The race to Common-core is a rush to mediocrity

From the St. Augustine.com, By JON WILES


State
of Florida Education Commissioner Tony Bennett, speaking at a business summit
in Tallahassee, has urged Florida educators to proceed at full speed in the
implementation of the new Common Core State Standards. His refusal to warn
businessmen and legislators of the rapids ahead mark him as just another
politician holding a critical office in Florida.



The commissioner presents this
attempt to nationalize the school curriculum in areas assessed by standardized
tests as a
joint effort of over 40 states. He failed to mention that joining the Common Core effort was
the only means for states to be considered in their applications for the
$4-plus billion Race to the Top school funds being dispersed by the Obama
administration (remember the Recovery Act?)


The commissioner also failed to
share that the major financial contributors to this political movement are
Microsoft, Pearson Education, and the U.S. Department of Education. Microsoft
will be selling the computers and software, and Pearson Education will be developing
the curriculum in any new national education program. The Obama funds ($175
million) are helping to define the assessments in math and reading. These three
organizations will totally control the curriculum, the delivery, and assessment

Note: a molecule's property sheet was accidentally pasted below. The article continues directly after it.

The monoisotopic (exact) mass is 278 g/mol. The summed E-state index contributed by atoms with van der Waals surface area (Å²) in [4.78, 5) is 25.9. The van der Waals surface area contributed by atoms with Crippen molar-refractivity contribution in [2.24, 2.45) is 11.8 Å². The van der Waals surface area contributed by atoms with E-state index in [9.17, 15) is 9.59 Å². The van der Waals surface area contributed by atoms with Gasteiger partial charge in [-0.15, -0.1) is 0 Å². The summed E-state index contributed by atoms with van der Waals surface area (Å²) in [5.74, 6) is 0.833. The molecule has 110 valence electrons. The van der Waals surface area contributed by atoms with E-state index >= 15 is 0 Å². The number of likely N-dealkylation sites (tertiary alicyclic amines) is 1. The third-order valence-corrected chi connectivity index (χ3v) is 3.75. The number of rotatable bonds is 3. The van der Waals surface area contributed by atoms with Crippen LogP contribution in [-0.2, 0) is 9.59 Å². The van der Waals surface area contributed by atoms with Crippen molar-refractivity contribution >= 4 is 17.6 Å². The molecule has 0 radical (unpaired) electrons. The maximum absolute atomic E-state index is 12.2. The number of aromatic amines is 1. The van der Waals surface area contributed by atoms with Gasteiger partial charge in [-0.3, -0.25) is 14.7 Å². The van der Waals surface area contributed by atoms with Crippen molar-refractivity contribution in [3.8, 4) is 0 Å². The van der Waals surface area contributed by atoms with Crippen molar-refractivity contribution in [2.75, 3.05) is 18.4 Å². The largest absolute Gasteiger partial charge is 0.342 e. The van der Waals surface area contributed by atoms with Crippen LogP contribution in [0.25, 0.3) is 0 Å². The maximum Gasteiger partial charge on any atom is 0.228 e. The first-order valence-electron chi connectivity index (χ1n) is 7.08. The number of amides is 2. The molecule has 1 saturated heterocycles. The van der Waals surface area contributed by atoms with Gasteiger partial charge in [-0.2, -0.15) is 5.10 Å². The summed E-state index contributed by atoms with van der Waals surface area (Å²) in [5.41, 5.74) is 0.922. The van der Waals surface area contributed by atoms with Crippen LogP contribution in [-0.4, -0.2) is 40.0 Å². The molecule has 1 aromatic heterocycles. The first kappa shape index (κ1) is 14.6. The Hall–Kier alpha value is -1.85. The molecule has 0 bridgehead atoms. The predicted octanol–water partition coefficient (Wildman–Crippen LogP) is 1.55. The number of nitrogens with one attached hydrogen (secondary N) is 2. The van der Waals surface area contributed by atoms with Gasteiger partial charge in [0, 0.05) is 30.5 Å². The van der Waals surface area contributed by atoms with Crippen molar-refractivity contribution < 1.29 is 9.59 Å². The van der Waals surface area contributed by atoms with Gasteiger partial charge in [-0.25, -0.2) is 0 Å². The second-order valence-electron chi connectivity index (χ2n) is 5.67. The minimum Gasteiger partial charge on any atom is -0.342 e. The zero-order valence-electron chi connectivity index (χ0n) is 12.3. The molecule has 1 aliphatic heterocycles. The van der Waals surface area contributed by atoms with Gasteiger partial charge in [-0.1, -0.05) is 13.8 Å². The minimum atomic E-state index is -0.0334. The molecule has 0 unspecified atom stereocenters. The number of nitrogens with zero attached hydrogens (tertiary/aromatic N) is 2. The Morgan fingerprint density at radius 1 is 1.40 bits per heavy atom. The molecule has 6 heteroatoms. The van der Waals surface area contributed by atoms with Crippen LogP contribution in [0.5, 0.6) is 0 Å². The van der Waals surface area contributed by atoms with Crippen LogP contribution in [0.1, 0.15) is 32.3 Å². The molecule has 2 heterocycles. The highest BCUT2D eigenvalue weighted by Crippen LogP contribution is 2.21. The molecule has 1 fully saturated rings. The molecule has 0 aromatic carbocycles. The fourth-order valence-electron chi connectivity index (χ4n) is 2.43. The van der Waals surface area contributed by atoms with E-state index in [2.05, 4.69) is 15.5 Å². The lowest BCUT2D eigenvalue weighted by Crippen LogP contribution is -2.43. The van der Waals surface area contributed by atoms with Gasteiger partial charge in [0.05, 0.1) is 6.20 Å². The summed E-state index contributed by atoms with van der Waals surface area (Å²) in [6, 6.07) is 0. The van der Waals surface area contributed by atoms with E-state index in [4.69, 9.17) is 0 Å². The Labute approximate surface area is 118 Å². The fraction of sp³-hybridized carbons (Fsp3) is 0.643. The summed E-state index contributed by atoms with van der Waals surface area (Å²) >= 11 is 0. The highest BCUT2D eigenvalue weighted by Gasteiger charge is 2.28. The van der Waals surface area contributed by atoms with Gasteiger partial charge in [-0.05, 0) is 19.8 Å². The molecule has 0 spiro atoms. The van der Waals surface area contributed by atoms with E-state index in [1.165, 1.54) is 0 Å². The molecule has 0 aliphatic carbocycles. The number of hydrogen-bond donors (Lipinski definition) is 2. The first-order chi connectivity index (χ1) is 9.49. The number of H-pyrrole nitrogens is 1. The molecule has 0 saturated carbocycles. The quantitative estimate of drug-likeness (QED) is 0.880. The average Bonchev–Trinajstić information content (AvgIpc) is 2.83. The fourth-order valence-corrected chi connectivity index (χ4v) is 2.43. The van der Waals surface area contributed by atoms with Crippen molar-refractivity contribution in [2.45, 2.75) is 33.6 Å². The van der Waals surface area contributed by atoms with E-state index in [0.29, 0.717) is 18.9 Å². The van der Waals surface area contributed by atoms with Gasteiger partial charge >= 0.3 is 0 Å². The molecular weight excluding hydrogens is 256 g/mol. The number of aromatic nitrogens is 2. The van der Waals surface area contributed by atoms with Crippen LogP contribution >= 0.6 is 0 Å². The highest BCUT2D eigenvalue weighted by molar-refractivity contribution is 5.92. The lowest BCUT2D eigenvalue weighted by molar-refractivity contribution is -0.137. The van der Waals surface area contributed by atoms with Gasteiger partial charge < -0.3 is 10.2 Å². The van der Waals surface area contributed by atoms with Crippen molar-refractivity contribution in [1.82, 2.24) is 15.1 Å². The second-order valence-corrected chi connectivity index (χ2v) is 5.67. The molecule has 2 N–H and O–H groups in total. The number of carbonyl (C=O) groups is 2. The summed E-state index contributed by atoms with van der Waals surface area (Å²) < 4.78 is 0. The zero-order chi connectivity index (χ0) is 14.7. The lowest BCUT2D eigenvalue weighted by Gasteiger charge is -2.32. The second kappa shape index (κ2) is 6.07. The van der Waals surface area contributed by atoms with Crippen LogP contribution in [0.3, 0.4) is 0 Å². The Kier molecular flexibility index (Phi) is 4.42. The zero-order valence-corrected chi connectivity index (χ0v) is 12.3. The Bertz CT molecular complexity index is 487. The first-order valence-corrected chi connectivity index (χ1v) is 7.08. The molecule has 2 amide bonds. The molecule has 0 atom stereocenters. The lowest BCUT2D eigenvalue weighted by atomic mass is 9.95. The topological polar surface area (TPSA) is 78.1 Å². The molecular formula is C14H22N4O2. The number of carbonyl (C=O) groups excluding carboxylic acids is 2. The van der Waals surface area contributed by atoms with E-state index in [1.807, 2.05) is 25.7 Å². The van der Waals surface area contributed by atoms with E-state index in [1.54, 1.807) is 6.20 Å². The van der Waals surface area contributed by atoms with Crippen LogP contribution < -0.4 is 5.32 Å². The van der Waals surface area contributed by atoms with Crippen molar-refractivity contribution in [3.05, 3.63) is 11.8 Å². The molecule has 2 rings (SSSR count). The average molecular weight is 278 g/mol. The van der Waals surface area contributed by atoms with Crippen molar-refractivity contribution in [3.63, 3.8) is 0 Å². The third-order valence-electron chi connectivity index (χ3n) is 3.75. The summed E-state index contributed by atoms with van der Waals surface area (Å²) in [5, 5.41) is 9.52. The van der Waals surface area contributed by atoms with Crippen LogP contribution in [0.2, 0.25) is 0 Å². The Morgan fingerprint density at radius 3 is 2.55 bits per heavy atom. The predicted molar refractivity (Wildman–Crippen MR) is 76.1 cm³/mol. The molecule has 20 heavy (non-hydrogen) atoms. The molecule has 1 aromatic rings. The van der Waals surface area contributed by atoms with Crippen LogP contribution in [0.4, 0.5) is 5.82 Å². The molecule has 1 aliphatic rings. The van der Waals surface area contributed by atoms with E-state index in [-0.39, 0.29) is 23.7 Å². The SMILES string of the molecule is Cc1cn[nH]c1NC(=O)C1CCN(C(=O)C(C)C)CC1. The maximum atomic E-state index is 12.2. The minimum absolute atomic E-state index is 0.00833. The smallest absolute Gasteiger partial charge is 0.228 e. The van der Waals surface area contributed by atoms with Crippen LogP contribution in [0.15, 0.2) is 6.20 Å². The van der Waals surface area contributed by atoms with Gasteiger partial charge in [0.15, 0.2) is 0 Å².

of any Common Core.


The commissioner also failed to
mention that Florida has already committed to no textbooks after 2015. The
general plan of the Common Core is to deliver and assess student progress
on-line using yet-to-be acquired computers.


Neither the new curriculum,
derived from the new standards, nor the student assessment to be developed by
two different consortia, are yet in place as of 2013. Never mind says the new
commissioner,
people in business set a deadline,
a timeline, and bust our tails to meet it.

The Commissioner of Education should know that education is a lot more than a
business.


Consider the following planning
data:
1) The Pioneer Institute has
estimated that the total cost of implementing Common Core will be $15.9 billion
over a five-year period
2) There is serious confusion in
schools about this movement; 80 percent of teachers in one poll of 12,000
teachers think that the Common Core is
about
the same as the old curriculum,

and
3) There has been no piloting of
any materials that show improvement in student achievement because of Common
Core materials. In fact, student achievement is actually lower in states with
rigid standards and testing programs.


For the business-types that
Commissioner Bennett seems to be courting, the run-up to the Common Core State
Standards is a dream. Either business carves out a huge piece of the $10,615
per pupil (2010) spent each year on 45 million public school children, or they
step in when the Common Core crashes and burns. 



The presence of the Jeb Bush
Foundation speakers on the program with Commissioner Bennett suggests that
failure would quickly rationalize privatization of education and vouchers for
entrepreneurial agencies. Perhaps the Commissioner should re-title his talk
Breakthrough to Mediocrity.


Dr. Wiles of Crescent Beach
is an educational consultant in the area of curriculum development and the
author of a major textbook on educational change,
Curriculum Development: A Guide to
Practice 9th edition.

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